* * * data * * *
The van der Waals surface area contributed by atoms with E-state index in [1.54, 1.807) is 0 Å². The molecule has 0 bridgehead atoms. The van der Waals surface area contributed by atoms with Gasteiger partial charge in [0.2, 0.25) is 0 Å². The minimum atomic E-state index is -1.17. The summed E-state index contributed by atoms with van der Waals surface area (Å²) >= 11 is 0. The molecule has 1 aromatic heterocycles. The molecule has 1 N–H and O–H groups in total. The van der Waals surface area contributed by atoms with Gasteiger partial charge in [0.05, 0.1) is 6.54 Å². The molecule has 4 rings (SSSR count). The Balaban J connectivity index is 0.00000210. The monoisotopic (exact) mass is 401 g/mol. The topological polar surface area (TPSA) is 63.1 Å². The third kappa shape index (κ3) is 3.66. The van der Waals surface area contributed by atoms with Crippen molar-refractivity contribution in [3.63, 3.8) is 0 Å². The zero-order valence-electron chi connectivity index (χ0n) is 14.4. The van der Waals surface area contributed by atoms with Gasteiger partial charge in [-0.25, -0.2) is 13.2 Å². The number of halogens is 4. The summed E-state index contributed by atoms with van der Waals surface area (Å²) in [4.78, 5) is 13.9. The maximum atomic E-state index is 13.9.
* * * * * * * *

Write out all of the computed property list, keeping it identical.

The van der Waals surface area contributed by atoms with E-state index in [1.54, 1.807) is 0 Å². The molecule has 0 bridgehead atoms. The van der Waals surface area contributed by atoms with Gasteiger partial charge in [0.2, 0.25) is 0 Å². The minimum atomic E-state index is -1.17. The summed E-state index contributed by atoms with van der Waals surface area (Å²) >= 11 is 0. The molecule has 1 aromatic heterocycles. The molecule has 1 N–H and O–H groups in total. The van der Waals surface area contributed by atoms with Gasteiger partial charge in [0.05, 0.1) is 6.54 Å². The molecule has 4 rings (SSSR count). The Balaban J connectivity index is 0.00000210. The monoisotopic (exact) mass is 401 g/mol. The topological polar surface area (TPSA) is 63.1 Å². The third kappa shape index (κ3) is 3.66. The van der Waals surface area contributed by atoms with Crippen molar-refractivity contribution in [3.63, 3.8) is 0 Å². The zero-order valence-electron chi connectivity index (χ0n) is 14.4. The van der Waals surface area contributed by atoms with Gasteiger partial charge in [-0.25, -0.2) is 13.2 Å². The number of halogens is 4. The summed E-state index contributed by atoms with van der Waals surface area (Å²) in [4.78, 5) is 13.9. The maximum atomic E-state index is 13.9.